Question about Colt 1911 front sights


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The Lone Haranguer
November 18, 2007, 09:54 AM
Mine is a stainless (?) Combat Commander, series 80, FC serial number prefix. In perusing catalogs for replacement sights, I have run across "wide tenon" and "narrow tenon" front sights. How do I know which one I have? Can I go by the time of production, or did they mix them up willy-nilly between production runs?

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nicholst55
November 18, 2007, 02:05 PM
Series 80 Colts use the wide tenon front sights. When you need one, I'd strongly recommend going to a dovetail front sight. Stake-on sights will eventually come loose and/or fly off. A dovetail front sight is essentially a one-time fix for that problem, and the reason they were developed for the 1911 series.

rcmodel
November 18, 2007, 02:11 PM
+1
Get it dove-tailed and be done with it once & for all.

Staked on sights, especially the larger target & night sights, will shoot off sooner or later.
It's just a matter of how soon.

http://i81.photobucket.com/albums/j219/rcmodel/KTOG/1224.gif
rcmodel

BBBBill
November 18, 2007, 08:30 PM
Series 80 Colts use the wide tenon front sights...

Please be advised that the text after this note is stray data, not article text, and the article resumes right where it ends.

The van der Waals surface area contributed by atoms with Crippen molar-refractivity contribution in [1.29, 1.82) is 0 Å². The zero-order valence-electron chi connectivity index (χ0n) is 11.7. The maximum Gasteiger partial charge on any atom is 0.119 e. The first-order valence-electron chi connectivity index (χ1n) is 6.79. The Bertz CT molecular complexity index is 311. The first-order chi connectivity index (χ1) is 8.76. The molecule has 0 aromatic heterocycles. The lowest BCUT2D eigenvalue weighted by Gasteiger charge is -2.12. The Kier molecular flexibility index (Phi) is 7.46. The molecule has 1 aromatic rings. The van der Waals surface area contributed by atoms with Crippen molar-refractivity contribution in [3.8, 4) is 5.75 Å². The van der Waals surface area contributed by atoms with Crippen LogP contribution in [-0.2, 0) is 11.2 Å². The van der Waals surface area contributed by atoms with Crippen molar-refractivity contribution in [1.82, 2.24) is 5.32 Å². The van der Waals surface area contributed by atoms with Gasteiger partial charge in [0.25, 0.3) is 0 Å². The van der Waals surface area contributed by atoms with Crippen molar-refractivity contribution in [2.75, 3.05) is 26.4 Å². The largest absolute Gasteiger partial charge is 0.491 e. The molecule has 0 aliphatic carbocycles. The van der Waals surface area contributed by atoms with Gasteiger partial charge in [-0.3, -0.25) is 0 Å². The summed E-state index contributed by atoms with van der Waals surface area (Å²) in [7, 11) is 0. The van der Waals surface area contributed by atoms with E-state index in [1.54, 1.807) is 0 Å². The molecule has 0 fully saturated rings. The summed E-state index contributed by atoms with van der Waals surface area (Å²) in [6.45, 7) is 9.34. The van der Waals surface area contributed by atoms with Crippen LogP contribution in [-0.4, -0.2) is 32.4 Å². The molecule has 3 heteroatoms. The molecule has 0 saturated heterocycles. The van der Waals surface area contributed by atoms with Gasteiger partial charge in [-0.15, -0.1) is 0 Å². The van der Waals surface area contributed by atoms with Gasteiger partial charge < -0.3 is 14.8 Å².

Not all did. The early ones used the small tenon sight. Perhaps six months to a year into the S80s, they changed over to the wide tenon.

Edit to say that I agree with Chuck. The dovetail is far superior for today's sights. Their size/mass will make them shoot loose over time. The dovetail will prevent that.

RogersPrecision
November 18, 2007, 09:26 PM
In the past, I was heard to say,
"If the sight is pounded on, it will pound itself off."
I would refuse to stake on a front sight. I don't like to see work of mine fail in the field.
Go with a dovetail. The .330" x .075" x 65 degrees is the most common and will give you many options.
The cost with the sight, should be less than $100, even if you choose a tritium equipped sight.

The Lone Haranguer
November 22, 2007, 03:48 PM
Thanks for the replies, gentlemen. :cool:

It seems to be almost universally recommended that I have the front sight dovetailed. :) I would like, over time, to put night sights on most or all of my defense handguns. I am very pleased with the Meprolights that Glockmeister put on my Glock 19 ... at their gun show table, while I waited, for $67, no less. I know this job will not be that cheap.

Roswell 1847
November 22, 2007, 10:59 PM
Try soldering the sight into its groove using Highforce 44 solder. You can avoid solder sticking to the slide surface using a stick of material they sell for the purpose, just rubb it on like chalk around the groove and on sight surfaces that you want free of the solder. I received my supply of the Solder and the stick as a gift so I don't know where they bought the stuff, I suspect it came from Brownell.
Also if any solder gets outside the groove you can flux a steel pin, heat it up and draw the excess solder away on the pin.
You'll never have to worry about a part shooting loose if you use Highforce 44.

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